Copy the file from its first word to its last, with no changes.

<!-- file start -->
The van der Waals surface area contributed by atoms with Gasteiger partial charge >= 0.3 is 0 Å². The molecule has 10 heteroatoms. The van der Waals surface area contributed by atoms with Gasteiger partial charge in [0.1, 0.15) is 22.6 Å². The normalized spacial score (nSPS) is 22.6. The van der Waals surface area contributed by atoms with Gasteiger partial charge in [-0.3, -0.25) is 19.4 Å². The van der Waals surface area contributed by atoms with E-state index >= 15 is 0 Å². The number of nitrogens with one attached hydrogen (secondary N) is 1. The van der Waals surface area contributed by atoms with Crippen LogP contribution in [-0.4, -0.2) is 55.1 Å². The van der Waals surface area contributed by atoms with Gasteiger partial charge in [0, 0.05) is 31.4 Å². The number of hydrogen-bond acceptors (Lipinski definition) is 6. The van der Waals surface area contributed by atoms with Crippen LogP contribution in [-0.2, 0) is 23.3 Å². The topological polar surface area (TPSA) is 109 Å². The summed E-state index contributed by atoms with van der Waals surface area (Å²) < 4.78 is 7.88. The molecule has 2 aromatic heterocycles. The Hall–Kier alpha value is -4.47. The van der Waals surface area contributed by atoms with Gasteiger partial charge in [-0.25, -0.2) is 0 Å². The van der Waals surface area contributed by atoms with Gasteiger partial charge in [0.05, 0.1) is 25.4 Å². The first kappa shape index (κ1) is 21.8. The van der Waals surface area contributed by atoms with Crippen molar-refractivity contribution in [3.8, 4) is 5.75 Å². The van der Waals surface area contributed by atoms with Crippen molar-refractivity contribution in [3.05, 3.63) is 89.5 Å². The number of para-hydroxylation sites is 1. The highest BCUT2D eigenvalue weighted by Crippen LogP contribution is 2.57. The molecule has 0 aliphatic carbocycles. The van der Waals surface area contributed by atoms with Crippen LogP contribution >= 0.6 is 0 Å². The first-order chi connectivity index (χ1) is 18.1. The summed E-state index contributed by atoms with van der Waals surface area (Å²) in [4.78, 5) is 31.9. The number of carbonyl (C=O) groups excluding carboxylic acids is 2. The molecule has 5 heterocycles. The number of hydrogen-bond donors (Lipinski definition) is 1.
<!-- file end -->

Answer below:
The van der Waals surface area contributed by atoms with Gasteiger partial charge >= 0.3 is 0 Å². The molecule has 10 heteroatoms. The van der Waals surface area contributed by atoms with Gasteiger partial charge in [0.1, 0.15) is 22.6 Å². The normalized spacial score (nSPS) is 22.6. The van der Waals surface area contributed by atoms with Gasteiger partial charge in [-0.3, -0.25) is 19.4 Å². The van der Waals surface area contributed by atoms with E-state index >= 15 is 0 Å². The number of nitrogens with one attached hydrogen (secondary N) is 1. The van der Waals surface area contributed by atoms with Crippen LogP contribution in [-0.4, -0.2) is 55.1 Å². The van der Waals surface area contributed by atoms with Gasteiger partial charge in [0, 0.05) is 31.4 Å². The number of hydrogen-bond acceptors (Lipinski definition) is 6. The van der Waals surface area contributed by atoms with Crippen LogP contribution in [-0.2, 0) is 23.3 Å². The topological polar surface area (TPSA) is 109 Å². The summed E-state index contributed by atoms with van der Waals surface area (Å²) < 4.78 is 7.88. The molecule has 2 aromatic heterocycles. The Hall–Kier alpha value is -4.47. The van der Waals surface area contributed by atoms with Gasteiger partial charge in [-0.25, -0.2) is 0 Å². The van der Waals surface area contributed by atoms with Gasteiger partial charge in [0.05, 0.1) is 25.4 Å². The first kappa shape index (κ1) is 21.8. The van der Waals surface area contributed by atoms with Crippen molar-refractivity contribution in [3.8, 4) is 5.75 Å². The van der Waals surface area contributed by atoms with Crippen molar-refractivity contribution in [3.05, 3.63) is 89.5 Å². The number of para-hydroxylation sites is 1. The highest BCUT2D eigenvalue weighted by Crippen LogP contribution is 2.57. The molecule has 0 aliphatic carbocycles. The van der Waals surface area contributed by atoms with Crippen LogP contribution >= 0.6 is 0 Å². The first-order chi connectivity index (χ1) is 18.1. The summed E-state index contributed by atoms with van der Waals surface area (Å²) in [4.78, 5) is 31.9. The number of carbonyl (C=O) groups excluding carboxylic acids is 2. The molecule has 5 heterocycles. The number of hydrogen-bond donors (Lipinski definition) is 1.